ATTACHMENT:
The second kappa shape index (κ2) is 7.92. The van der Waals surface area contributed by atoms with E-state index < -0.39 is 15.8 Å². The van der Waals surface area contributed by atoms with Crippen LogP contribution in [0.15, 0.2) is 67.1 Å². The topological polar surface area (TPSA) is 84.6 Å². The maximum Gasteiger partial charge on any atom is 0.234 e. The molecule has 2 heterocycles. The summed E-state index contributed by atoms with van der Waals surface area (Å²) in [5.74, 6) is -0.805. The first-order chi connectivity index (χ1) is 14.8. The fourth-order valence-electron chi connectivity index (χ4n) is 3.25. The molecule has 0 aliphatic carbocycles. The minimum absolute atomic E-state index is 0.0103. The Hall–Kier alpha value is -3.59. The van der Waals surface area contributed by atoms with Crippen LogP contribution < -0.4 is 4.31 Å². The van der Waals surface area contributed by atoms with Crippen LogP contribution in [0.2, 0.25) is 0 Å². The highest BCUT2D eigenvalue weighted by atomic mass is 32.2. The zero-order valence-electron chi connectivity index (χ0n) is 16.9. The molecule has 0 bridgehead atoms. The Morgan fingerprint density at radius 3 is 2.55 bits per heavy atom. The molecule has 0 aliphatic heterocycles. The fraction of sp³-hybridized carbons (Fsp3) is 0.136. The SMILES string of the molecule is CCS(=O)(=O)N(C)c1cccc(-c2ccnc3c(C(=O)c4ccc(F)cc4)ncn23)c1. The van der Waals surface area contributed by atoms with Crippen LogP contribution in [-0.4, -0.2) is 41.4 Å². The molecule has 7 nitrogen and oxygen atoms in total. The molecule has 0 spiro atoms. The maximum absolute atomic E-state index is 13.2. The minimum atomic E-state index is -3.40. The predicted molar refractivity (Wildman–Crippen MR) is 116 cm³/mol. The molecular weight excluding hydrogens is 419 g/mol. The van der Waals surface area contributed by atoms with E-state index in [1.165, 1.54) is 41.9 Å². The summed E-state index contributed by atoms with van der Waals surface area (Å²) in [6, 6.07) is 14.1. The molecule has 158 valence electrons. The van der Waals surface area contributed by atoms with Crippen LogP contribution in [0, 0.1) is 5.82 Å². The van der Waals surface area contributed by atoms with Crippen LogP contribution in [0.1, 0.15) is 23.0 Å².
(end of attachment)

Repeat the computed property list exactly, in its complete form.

The second kappa shape index (κ2) is 7.92. The van der Waals surface area contributed by atoms with E-state index < -0.39 is 15.8 Å². The van der Waals surface area contributed by atoms with Crippen LogP contribution in [0.15, 0.2) is 67.1 Å². The topological polar surface area (TPSA) is 84.6 Å². The maximum Gasteiger partial charge on any atom is 0.234 e. The molecule has 2 heterocycles. The summed E-state index contributed by atoms with van der Waals surface area (Å²) in [5.74, 6) is -0.805. The first-order chi connectivity index (χ1) is 14.8. The fourth-order valence-electron chi connectivity index (χ4n) is 3.25. The molecule has 0 aliphatic carbocycles. The minimum absolute atomic E-state index is 0.0103. The Hall–Kier alpha value is -3.59. The van der Waals surface area contributed by atoms with Crippen LogP contribution < -0.4 is 4.31 Å². The van der Waals surface area contributed by atoms with Crippen LogP contribution in [0.2, 0.25) is 0 Å². The highest BCUT2D eigenvalue weighted by atomic mass is 32.2. The zero-order valence-electron chi connectivity index (χ0n) is 16.9. The molecule has 0 bridgehead atoms. The Morgan fingerprint density at radius 3 is 2.55 bits per heavy atom. The molecule has 0 aliphatic heterocycles. The fraction of sp³-hybridized carbons (Fsp3) is 0.136. The SMILES string of the molecule is CCS(=O)(=O)N(C)c1cccc(-c2ccnc3c(C(=O)c4ccc(F)cc4)ncn23)c1. The van der Waals surface area contributed by atoms with Crippen LogP contribution in [-0.4, -0.2) is 41.4 Å². The molecule has 7 nitrogen and oxygen atoms in total. The molecule has 0 spiro atoms. The maximum absolute atomic E-state index is 13.2. The minimum atomic E-state index is -3.40. The predicted molar refractivity (Wildman–Crippen MR) is 116 cm³/mol. The molecular weight excluding hydrogens is 419 g/mol. The van der Waals surface area contributed by atoms with E-state index in [1.165, 1.54) is 41.9 Å². The summed E-state index contributed by atoms with van der Waals surface area (Å²) in [6, 6.07) is 14.1. The molecule has 158 valence electrons. The van der Waals surface area contributed by atoms with Crippen LogP contribution in [0, 0.1) is 5.82 Å². The van der Waals surface area contributed by atoms with Crippen LogP contribution in [0.1, 0.15) is 23.0 Å².